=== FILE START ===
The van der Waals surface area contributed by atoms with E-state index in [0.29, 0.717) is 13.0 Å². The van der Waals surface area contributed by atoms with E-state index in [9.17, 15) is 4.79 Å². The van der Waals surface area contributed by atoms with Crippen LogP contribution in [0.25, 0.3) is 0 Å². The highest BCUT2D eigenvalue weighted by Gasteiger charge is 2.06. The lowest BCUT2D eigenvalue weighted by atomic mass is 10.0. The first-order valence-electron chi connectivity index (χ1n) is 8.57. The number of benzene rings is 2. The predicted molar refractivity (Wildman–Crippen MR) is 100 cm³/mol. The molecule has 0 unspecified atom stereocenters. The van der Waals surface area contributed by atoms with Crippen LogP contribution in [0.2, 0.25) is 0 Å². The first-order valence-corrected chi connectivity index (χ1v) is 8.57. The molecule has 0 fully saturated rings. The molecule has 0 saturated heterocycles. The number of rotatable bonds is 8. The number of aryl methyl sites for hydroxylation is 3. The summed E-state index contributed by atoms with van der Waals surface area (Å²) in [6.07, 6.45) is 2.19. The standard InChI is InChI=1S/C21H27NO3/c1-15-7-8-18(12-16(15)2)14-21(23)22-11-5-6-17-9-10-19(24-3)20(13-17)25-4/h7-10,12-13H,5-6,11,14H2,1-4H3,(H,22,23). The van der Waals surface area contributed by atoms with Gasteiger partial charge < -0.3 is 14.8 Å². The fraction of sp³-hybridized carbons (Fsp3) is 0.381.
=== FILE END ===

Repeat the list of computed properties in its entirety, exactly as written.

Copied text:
The van der Waals surface area contributed by atoms with E-state index in [0.29, 0.717) is 13.0 Å². The van der Waals surface area contributed by atoms with E-state index in [9.17, 15) is 4.79 Å². The van der Waals surface area contributed by atoms with Crippen LogP contribution in [0.25, 0.3) is 0 Å². The highest BCUT2D eigenvalue weighted by Gasteiger charge is 2.06. The lowest BCUT2D eigenvalue weighted by atomic mass is 10.0. The first-order valence-electron chi connectivity index (χ1n) is 8.57. The number of benzene rings is 2. The predicted molar refractivity (Wildman–Crippen MR) is 100 cm³/mol. The molecule has 0 unspecified atom stereocenters. The van der Waals surface area contributed by atoms with Crippen LogP contribution in [0.2, 0.25) is 0 Å². The first-order valence-corrected chi connectivity index (χ1v) is 8.57. The molecule has 0 fully saturated rings. The molecule has 0 saturated heterocycles. The number of rotatable bonds is 8. The number of aryl methyl sites for hydroxylation is 3. The summed E-state index contributed by atoms with van der Waals surface area (Å²) in [6.07, 6.45) is 2.19. The standard InChI is InChI=1S/C21H27NO3/c1-15-7-8-18(12-16(15)2)14-21(23)22-11-5-6-17-9-10-19(24-3)20(13-17)25-4/h7-10,12-13H,5-6,11,14H2,1-4H3,(H,22,23). The van der Waals surface area contributed by atoms with Gasteiger partial charge < -0.3 is 14.8 Å². The fraction of sp³-hybridized carbons (Fsp3) is 0.381.